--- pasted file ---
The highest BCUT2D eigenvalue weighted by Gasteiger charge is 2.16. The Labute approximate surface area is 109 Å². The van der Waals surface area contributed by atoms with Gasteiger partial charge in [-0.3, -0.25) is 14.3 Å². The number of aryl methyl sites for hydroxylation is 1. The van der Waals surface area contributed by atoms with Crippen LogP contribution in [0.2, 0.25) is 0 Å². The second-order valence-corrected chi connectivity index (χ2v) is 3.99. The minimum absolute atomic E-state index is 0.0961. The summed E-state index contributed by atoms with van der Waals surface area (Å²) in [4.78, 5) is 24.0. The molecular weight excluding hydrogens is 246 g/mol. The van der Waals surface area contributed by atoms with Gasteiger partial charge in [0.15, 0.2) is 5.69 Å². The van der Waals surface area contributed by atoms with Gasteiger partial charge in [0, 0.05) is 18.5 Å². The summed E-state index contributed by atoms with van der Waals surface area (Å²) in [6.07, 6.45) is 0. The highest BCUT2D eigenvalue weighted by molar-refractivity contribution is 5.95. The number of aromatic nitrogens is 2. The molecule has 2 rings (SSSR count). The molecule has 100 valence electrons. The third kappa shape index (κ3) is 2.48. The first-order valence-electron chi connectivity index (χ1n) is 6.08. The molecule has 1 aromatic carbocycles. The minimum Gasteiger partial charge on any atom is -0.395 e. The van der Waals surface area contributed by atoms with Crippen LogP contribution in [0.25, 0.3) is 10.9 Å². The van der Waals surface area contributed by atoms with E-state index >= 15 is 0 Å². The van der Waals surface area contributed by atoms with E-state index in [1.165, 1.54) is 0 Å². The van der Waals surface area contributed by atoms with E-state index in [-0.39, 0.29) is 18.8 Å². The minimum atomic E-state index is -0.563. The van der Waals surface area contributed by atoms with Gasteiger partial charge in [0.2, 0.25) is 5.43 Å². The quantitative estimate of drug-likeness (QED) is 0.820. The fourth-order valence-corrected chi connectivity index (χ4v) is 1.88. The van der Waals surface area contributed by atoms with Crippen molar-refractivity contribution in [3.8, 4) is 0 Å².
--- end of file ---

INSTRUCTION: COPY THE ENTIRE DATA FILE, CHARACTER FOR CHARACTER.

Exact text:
The highest BCUT2D eigenvalue weighted by Gasteiger charge is 2.16. The Labute approximate surface area is 109 Å². The van der Waals surface area contributed by atoms with Gasteiger partial charge in [-0.3, -0.25) is 14.3 Å². The number of aryl methyl sites for hydroxylation is 1. The van der Waals surface area contributed by atoms with Crippen LogP contribution in [0.2, 0.25) is 0 Å². The second-order valence-corrected chi connectivity index (χ2v) is 3.99. The minimum absolute atomic E-state index is 0.0961. The summed E-state index contributed by atoms with van der Waals surface area (Å²) in [4.78, 5) is 24.0. The molecular weight excluding hydrogens is 246 g/mol. The van der Waals surface area contributed by atoms with Gasteiger partial charge in [0.15, 0.2) is 5.69 Å². The van der Waals surface area contributed by atoms with Gasteiger partial charge in [0, 0.05) is 18.5 Å². The summed E-state index contributed by atoms with van der Waals surface area (Å²) in [6.07, 6.45) is 0. The highest BCUT2D eigenvalue weighted by molar-refractivity contribution is 5.95. The number of aromatic nitrogens is 2. The molecule has 2 rings (SSSR count). The molecule has 100 valence electrons. The third kappa shape index (κ3) is 2.48. The first-order valence-electron chi connectivity index (χ1n) is 6.08. The molecule has 1 aromatic carbocycles. The minimum Gasteiger partial charge on any atom is -0.395 e. The van der Waals surface area contributed by atoms with Crippen LogP contribution in [0.25, 0.3) is 10.9 Å². The van der Waals surface area contributed by atoms with E-state index >= 15 is 0 Å². The van der Waals surface area contributed by atoms with E-state index in [1.165, 1.54) is 0 Å². The van der Waals surface area contributed by atoms with E-state index in [-0.39, 0.29) is 18.8 Å². The minimum atomic E-state index is -0.563. The van der Waals surface area contributed by atoms with Gasteiger partial charge in [0.2, 0.25) is 5.43 Å². The quantitative estimate of drug-likeness (QED) is 0.820. The fourth-order valence-corrected chi connectivity index (χ4v) is 1.88. The van der Waals surface area contributed by atoms with Crippen molar-refractivity contribution in [3.8, 4) is 0 Å².